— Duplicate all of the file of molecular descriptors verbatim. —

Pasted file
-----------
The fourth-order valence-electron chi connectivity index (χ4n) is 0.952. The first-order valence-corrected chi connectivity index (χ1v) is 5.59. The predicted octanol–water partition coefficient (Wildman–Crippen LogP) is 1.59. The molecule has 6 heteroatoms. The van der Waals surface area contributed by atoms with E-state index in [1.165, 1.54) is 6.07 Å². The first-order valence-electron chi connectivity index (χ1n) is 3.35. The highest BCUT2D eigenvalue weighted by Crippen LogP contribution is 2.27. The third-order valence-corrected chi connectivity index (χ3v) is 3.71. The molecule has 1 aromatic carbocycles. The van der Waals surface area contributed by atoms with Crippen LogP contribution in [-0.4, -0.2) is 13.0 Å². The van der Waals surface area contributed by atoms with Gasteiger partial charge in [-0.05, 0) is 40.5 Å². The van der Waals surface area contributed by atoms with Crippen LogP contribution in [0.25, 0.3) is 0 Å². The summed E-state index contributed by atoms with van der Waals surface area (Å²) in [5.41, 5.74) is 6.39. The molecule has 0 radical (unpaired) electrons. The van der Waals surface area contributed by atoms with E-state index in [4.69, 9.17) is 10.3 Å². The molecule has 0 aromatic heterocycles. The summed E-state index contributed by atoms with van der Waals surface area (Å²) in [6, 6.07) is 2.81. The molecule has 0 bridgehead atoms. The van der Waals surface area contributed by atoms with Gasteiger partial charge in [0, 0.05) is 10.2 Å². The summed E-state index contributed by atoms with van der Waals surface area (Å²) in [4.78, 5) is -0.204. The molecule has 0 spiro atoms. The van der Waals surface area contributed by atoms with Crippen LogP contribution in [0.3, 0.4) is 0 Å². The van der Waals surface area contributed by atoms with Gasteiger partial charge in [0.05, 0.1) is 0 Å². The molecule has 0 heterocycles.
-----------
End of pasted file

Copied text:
The fourth-order valence-electron chi connectivity index (χ4n) is 0.952. The first-order valence-corrected chi connectivity index (χ1v) is 5.59. The predicted octanol–water partition coefficient (Wildman–Crippen LogP) is 1.59. The molecule has 6 heteroatoms. The van der Waals surface area contributed by atoms with E-state index in [1.165, 1.54) is 6.07 Å². The first-order valence-electron chi connectivity index (χ1n) is 3.35. The highest BCUT2D eigenvalue weighted by Crippen LogP contribution is 2.27. The third-order valence-corrected chi connectivity index (χ3v) is 3.71. The molecule has 1 aromatic carbocycles. The van der Waals surface area contributed by atoms with Crippen LogP contribution in [-0.4, -0.2) is 13.0 Å². The van der Waals surface area contributed by atoms with Gasteiger partial charge in [-0.05, 0) is 40.5 Å². The van der Waals surface area contributed by atoms with Crippen LogP contribution in [0.25, 0.3) is 0 Å². The summed E-state index contributed by atoms with van der Waals surface area (Å²) in [5.41, 5.74) is 6.39. The molecule has 0 radical (unpaired) electrons. The van der Waals surface area contributed by atoms with E-state index in [4.69, 9.17) is 10.3 Å². The molecule has 0 aromatic heterocycles. The summed E-state index contributed by atoms with van der Waals surface area (Å²) in [6, 6.07) is 2.81. The molecule has 0 bridgehead atoms. The van der Waals surface area contributed by atoms with Gasteiger partial charge in [0, 0.05) is 10.2 Å². The summed E-state index contributed by atoms with van der Waals surface area (Å²) in [4.78, 5) is -0.204. The molecule has 0 spiro atoms. The van der Waals surface area contributed by atoms with Crippen LogP contribution in [0.3, 0.4) is 0 Å². The van der Waals surface area contributed by atoms with Gasteiger partial charge in [0.05, 0.1) is 0 Å². The molecule has 0 heterocycles.